In conclusion, it is always of practical value to know God's ways of dealing with men. If all this is to happen under the reign of Jesus by and by, surely those who have already crowned Him King may, even to-day, know something of the blessedness of the reign that is coming.


  1. Crown Him with many crowns,
    The Lamb upon His throne;
    Hark! how the heavenly anthem drowns
    All music but its own.
    Awake, my soul, and sing
    Of Him who died for thee,
    And hail Him as thy chosen King
    Through all eternity.

  2. Crown Him, the Lord of Love!
    Behold His hands and side;
    Rich wounds, yet visible above
    In beauty glorified:
    No angel in the sky
    Can fully bear that sight,
    But downward bends his burning eye
    At mysteries so bright.

  3. Crown Him, the Lord of Peace!
    Whose power a sceptre sways
    From pole to pole-that wars may cease-
    Absorbed in prayer and praise;
    His reign shall know no end,
    And round His pierced feet
    Fair flowers of Paradise extend
    Their fragrance ever sweet.

  4. Crown Him, the Lord of Heaven!
    One with the Father known,
    And the blest Spirit, through Him given,
    From yonder glorious throne!
    All hail! Redeemer, hail!
    For Thou hast died for me;
    Thy praise shall never, never fail
    Throughout eternity.

 (M. Bridges.)

A scholarly and lucid exposition of this subject is contained in a book written by Mr. George F. Trench; and from the name of that volume I have borrowed the title of the present chapter. In the course of these studies we have dealt with seven dispensations of God; and we have seen that in the last of them, the Millennium, men will have in fullest measure all the things which have gone before: Conscience, History, Direct Divine Guidance, Law and Ritual, the presence of Jesus as King, and the Ministry of the Holy Spirit. To understand the events which succeed the thousand years nothing more is needed than an intelligent reading of plain and simple statements in the book of Revelation, commencing at 20:7, and ending at 22:7: Rev. 20:7-10:

We have seen that the Golden Age is to be characterized by the direct government of Christ. Sin will still be in the earth; but it will be held in repression and summarily punished as soon as manifested. The nations which Christ will rule with a rod of iron will be, to a large extent, disloyal in heart; so that when Satan is loosed for a little season he will straightway deceive them. True, there will be everywhere those who refuse enlistment under his banners; but the picture here is that of an enormous apostasy, the most fearful ever seen. The armies of the nations will gather together against Jerusalem. Not after the old fashion of patriarchal days will this warfare be waged; but express trains, ocean liners, and all the latest developments of science will be impressed for the service of the armies gathered from the four corners of the earth. There is no doubt that to some who have dreamed of the Millennium as a finality, the outlook afterward is disappointing; but ere the Kingdom of Jesus Christ in all its glory can be ushered in, the unbelief and disloyalty which lurk in the hearts of men must be brought to a final head.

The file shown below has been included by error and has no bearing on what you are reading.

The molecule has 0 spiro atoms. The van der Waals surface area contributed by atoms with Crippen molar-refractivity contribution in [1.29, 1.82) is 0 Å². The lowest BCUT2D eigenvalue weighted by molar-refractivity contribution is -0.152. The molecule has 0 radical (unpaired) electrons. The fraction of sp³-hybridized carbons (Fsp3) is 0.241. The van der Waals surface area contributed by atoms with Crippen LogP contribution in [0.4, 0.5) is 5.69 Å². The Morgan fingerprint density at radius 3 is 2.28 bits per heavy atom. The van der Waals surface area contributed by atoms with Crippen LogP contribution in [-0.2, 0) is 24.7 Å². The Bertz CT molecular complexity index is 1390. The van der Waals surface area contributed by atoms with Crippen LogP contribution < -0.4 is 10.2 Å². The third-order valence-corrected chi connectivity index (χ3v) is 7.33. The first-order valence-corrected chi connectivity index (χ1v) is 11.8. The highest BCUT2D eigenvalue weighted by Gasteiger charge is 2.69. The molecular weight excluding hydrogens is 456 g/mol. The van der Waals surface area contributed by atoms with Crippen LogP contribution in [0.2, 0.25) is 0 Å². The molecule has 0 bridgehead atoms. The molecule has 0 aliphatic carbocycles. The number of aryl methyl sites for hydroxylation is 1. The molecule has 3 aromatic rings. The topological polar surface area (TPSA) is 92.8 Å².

A study of the long list of apostasies - the Fall, the Flood, Babel, the Crucifixion of Christ, the Manifestation of antichrist, and this Revolt of the Nations under the personal leadership of the devil - opens before us an awful depth of human depravity, and should lead to heart-searching in the sight of God as to how far the elements of rebellion and sin still abide within us. A short, swift, burning sentence dismisses the rebellious host, "Fire came down out of heaven and devoured them."

The second stage of development which claims our attention is found recorded in Rev. 20:11-15:

What marvellous scenes are these, in the closing drama of evil! They reveal the last stages in its outworking and destruction. First, the rebel nations swept away; and then the dead, small and great, gathered before the throne. Can there be found in the whole realm of literature anything more striking than the description of that great Judgment day? A scholar, discussing the Book of God, as literature, said that while it is wonderful for its vivid imagination and magnificent conception, it is not equal in these respects to some of the old Greek writers. One present in the company where this was said, asked for an example from these writers; and the words were quoted from Homer - "Great Jove frowned, and half the sky was black." As against that sentence these words from the Apocalypse were given - "I saw a great white throne, and Him that sat upon it, from Whose face the earth and the heaven fled away; and there was found no place for them." Surely from the standpoint of magnificent conception the inspired Word is far more wonderful than Homer.

In this scene notice that earth and heaven have fled away, and man is upheld in front of that throne by the omnipotence of God, and has no rock behind which to hide himself. In that final judgment of evil no man is rewarded because of his work. There are rewards for work; but they will be distributed elsewhere. The only escape from the doom of that day is a name written in the Book of Life; and those who possess that blessing are not present for judgment. Mark the clear distinction between the books, by the writing contained in which the dead are judged, and the Book of Life. Names entered in the latter are found there only by virtue of the atoning blood of Jesus Christ. Then are death, Hades, and all whose names are not written in the Book, cast into the lake of fire. That is the end of evil, and yet it is but the beginning of the glorious condition of humanity.